Better Grillin’: 5 Easy Tips for Your Summer Cookouts

It’s time to light the charcoal or fire up the gas and start your grill.

Perfectly cooked outdoor food combines a subtly smoky taste with juicy succulence that you just can’t get inside. We crave it after our long winter of stews and roasts, but how to get that perfect flavor?

Dan Marguerite knows his way around a grill. He’s co-owner of The Backyard BBQ Store in Wilmette (1147 Greenleaf Ave., 847-251-2272) where they sell, teach and taste everything barbecue. Dan has some easy tips that can make your next cookout the stuff of backyard legend.

1. Buy a meat thermometer. For less than $10 (or a lot more if you want fancy, wireless and digital), you can ensure that your meat is always perfectly cooked versus burned and dry. Want medium-rare steaks? Cook to 145 degrees. Is that chicken done? If the thigh reads 180 degrees, it’s cooked all the way through.

2. Clean the grate. You want grill marks, not gunk deposits on your food. Plus, food sticks and tears on a dirty grill. For a clean cooking surface, heat the grill, then brush the grate with a wire brush until it’s free of any build up. Then, lightly oil the grate just before putting the food on.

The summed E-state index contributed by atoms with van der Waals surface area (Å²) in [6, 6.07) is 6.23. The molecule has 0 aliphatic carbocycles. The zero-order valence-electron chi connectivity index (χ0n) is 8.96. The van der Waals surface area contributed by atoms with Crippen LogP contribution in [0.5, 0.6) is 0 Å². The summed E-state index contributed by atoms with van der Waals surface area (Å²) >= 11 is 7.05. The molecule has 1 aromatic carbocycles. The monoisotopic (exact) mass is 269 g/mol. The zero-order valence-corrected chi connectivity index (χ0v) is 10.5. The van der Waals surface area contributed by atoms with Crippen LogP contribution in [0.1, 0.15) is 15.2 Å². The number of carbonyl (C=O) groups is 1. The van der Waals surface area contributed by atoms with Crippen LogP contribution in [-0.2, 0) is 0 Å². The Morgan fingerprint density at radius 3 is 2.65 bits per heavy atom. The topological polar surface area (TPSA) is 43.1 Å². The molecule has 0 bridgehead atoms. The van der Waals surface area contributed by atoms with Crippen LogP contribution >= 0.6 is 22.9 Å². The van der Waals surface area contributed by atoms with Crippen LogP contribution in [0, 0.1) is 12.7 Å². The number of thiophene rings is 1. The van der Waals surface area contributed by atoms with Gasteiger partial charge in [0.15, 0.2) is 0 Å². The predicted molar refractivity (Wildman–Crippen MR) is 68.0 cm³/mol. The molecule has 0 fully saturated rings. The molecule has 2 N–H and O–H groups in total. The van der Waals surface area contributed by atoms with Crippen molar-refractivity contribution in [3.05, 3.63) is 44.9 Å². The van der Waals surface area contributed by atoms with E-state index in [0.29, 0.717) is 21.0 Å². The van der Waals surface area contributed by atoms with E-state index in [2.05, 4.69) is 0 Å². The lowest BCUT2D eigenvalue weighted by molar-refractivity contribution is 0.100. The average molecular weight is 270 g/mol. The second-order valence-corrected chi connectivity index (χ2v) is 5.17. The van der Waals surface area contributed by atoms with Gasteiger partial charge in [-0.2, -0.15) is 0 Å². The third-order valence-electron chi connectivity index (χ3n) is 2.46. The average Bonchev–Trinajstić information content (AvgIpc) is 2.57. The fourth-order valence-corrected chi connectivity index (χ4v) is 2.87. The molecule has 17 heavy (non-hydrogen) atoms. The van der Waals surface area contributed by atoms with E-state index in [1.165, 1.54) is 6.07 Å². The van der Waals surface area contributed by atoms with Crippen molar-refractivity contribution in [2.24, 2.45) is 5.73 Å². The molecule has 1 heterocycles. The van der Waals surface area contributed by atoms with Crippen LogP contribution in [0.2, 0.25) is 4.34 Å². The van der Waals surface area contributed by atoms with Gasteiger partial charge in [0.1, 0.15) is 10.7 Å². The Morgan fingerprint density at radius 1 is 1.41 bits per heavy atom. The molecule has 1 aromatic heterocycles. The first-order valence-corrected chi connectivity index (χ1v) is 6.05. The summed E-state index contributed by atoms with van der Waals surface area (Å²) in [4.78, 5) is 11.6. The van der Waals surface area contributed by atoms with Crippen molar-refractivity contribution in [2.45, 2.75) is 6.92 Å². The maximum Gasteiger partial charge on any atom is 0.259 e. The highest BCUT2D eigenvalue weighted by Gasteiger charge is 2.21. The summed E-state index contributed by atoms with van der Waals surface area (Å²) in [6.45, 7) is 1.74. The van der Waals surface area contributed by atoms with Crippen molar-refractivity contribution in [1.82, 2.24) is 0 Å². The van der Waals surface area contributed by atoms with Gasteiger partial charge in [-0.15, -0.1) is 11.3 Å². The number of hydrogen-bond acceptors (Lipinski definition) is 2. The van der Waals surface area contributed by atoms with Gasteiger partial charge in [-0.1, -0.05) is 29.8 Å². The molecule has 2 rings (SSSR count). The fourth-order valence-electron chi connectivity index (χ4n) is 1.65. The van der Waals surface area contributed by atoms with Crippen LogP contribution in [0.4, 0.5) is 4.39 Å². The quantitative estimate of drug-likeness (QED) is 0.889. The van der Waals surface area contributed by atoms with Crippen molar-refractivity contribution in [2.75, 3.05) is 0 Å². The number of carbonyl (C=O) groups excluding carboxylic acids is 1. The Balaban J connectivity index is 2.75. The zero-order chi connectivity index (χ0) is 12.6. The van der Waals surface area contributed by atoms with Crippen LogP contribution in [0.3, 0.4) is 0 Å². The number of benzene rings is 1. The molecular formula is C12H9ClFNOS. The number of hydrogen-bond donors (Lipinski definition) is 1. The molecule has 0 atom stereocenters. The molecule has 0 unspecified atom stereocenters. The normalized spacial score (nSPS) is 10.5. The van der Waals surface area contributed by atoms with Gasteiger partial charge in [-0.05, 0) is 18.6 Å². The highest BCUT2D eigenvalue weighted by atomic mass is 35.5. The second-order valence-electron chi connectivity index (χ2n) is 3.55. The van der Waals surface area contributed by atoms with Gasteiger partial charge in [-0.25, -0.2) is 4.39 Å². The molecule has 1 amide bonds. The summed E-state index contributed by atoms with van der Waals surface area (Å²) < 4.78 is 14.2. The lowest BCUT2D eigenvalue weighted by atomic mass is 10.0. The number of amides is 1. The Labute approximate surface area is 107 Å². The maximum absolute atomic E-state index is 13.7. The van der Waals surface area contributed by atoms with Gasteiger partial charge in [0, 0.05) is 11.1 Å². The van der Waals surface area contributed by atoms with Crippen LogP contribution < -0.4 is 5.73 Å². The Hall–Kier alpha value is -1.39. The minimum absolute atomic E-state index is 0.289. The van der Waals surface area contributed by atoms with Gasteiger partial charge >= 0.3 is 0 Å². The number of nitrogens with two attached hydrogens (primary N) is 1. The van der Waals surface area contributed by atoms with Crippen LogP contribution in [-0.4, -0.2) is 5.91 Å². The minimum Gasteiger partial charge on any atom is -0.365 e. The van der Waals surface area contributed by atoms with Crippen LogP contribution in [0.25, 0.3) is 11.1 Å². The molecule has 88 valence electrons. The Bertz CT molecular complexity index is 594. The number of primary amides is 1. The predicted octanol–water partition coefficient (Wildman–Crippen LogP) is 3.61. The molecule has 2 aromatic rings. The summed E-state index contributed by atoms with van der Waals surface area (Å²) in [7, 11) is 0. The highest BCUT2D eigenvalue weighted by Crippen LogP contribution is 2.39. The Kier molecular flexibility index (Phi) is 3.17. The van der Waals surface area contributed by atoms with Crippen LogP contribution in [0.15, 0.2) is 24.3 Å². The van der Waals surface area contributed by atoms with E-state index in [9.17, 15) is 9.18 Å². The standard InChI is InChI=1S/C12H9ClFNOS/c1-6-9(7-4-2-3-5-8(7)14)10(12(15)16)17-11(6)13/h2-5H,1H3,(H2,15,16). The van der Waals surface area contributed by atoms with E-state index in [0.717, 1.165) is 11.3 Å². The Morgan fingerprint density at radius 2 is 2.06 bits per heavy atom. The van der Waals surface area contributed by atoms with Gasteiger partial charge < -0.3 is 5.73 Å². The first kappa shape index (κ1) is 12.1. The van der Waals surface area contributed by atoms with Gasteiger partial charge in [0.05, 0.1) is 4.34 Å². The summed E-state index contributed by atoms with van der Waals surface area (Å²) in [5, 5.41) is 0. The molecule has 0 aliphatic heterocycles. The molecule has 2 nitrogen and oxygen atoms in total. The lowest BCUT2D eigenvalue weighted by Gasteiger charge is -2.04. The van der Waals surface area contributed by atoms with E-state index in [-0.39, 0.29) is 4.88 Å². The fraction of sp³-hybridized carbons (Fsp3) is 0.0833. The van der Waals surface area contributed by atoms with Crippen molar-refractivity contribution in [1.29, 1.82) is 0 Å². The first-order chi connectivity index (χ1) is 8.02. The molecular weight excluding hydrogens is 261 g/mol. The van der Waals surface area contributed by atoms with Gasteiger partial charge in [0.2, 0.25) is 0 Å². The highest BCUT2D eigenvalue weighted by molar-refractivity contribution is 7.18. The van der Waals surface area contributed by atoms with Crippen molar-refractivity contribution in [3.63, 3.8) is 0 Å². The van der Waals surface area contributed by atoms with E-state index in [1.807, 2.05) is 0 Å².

3. Put down the sauce. Instead of slathering your chicken or steak with a sticky barbecue sauce that has a high sugar content and will end up burned, try a rub or marinade. Lots of flavor and less char. Serve the sauce at the table or put it on your food for just the last few minutes of cooking.

4. Give it a rest. The bigger the piece of meat, the longer it needs to rest once it’s off the grill. Especially beef, lamb and pork. Give the juices 10 to 15 minutes to settle and the meat will be much juicier. It won’t be screaming hot, but every chef makes that trade-off and you should, too.

5. Accessories are your friends. Try something new this season: a basket so your veggies grill without falling into the coals or a cedar plank to add smoked flavor to fish. You can find marinade injectors and smoke boxes for gas grills. Just one small tweak can give new zing to your grilling style.

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